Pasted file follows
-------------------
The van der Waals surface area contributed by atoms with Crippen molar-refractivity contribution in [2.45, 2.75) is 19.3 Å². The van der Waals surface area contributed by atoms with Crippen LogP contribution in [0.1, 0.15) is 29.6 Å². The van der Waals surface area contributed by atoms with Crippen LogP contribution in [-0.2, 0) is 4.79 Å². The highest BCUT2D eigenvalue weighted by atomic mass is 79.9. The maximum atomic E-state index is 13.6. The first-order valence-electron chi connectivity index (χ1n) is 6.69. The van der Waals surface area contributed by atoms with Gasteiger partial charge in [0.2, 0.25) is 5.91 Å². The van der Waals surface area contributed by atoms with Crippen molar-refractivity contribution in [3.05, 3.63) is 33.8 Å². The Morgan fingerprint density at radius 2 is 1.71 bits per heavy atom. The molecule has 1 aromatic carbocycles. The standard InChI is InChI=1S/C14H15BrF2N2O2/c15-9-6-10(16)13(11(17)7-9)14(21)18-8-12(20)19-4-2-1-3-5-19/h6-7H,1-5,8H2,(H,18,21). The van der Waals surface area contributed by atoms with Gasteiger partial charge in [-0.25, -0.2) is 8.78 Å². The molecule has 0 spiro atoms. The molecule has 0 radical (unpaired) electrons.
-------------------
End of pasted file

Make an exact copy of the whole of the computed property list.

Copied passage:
The van der Waals surface area contributed by atoms with Crippen molar-refractivity contribution in [2.45, 2.75) is 19.3 Å². The van der Waals surface area contributed by atoms with Crippen LogP contribution in [0.1, 0.15) is 29.6 Å². The van der Waals surface area contributed by atoms with Crippen LogP contribution in [-0.2, 0) is 4.79 Å². The highest BCUT2D eigenvalue weighted by atomic mass is 79.9. The maximum atomic E-state index is 13.6. The first-order valence-electron chi connectivity index (χ1n) is 6.69. The van der Waals surface area contributed by atoms with Gasteiger partial charge in [0.2, 0.25) is 5.91 Å². The van der Waals surface area contributed by atoms with Crippen molar-refractivity contribution in [3.05, 3.63) is 33.8 Å². The Morgan fingerprint density at radius 2 is 1.71 bits per heavy atom. The molecule has 1 aromatic carbocycles. The standard InChI is InChI=1S/C14H15BrF2N2O2/c15-9-6-10(16)13(11(17)7-9)14(21)18-8-12(20)19-4-2-1-3-5-19/h6-7H,1-5,8H2,(H,18,21). The van der Waals surface area contributed by atoms with Gasteiger partial charge in [-0.25, -0.2) is 8.78 Å². The molecule has 0 spiro atoms. The molecule has 0 radical (unpaired) electrons.